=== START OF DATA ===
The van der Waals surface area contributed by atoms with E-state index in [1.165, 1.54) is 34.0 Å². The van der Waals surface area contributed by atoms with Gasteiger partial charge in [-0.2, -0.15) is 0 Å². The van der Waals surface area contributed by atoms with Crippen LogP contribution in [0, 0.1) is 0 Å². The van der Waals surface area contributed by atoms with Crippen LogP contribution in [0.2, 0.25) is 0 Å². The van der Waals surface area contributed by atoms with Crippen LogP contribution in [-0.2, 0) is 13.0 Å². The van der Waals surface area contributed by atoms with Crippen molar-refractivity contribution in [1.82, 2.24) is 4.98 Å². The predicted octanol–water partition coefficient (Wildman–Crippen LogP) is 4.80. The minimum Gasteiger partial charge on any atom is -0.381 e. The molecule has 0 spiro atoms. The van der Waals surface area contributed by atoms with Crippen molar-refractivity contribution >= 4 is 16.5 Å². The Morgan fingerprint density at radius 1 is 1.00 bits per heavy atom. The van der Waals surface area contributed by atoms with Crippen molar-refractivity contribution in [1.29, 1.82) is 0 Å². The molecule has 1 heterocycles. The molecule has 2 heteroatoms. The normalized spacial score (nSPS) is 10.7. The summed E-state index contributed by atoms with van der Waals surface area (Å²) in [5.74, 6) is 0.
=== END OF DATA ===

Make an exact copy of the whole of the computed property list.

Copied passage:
The van der Waals surface area contributed by atoms with E-state index in [1.165, 1.54) is 34.0 Å². The van der Waals surface area contributed by atoms with Gasteiger partial charge in [-0.2, -0.15) is 0 Å². The van der Waals surface area contributed by atoms with Crippen LogP contribution in [0, 0.1) is 0 Å². The van der Waals surface area contributed by atoms with Crippen LogP contribution in [0.2, 0.25) is 0 Å². The van der Waals surface area contributed by atoms with Crippen LogP contribution in [-0.2, 0) is 13.0 Å². The van der Waals surface area contributed by atoms with Crippen molar-refractivity contribution in [1.82, 2.24) is 4.98 Å². The predicted octanol–water partition coefficient (Wildman–Crippen LogP) is 4.80. The minimum Gasteiger partial charge on any atom is -0.381 e. The molecule has 0 spiro atoms. The van der Waals surface area contributed by atoms with Crippen molar-refractivity contribution >= 4 is 16.5 Å². The Morgan fingerprint density at radius 1 is 1.00 bits per heavy atom. The van der Waals surface area contributed by atoms with Crippen molar-refractivity contribution in [1.29, 1.82) is 0 Å². The molecule has 1 heterocycles. The molecule has 2 heteroatoms. The normalized spacial score (nSPS) is 10.7. The summed E-state index contributed by atoms with van der Waals surface area (Å²) in [5.74, 6) is 0.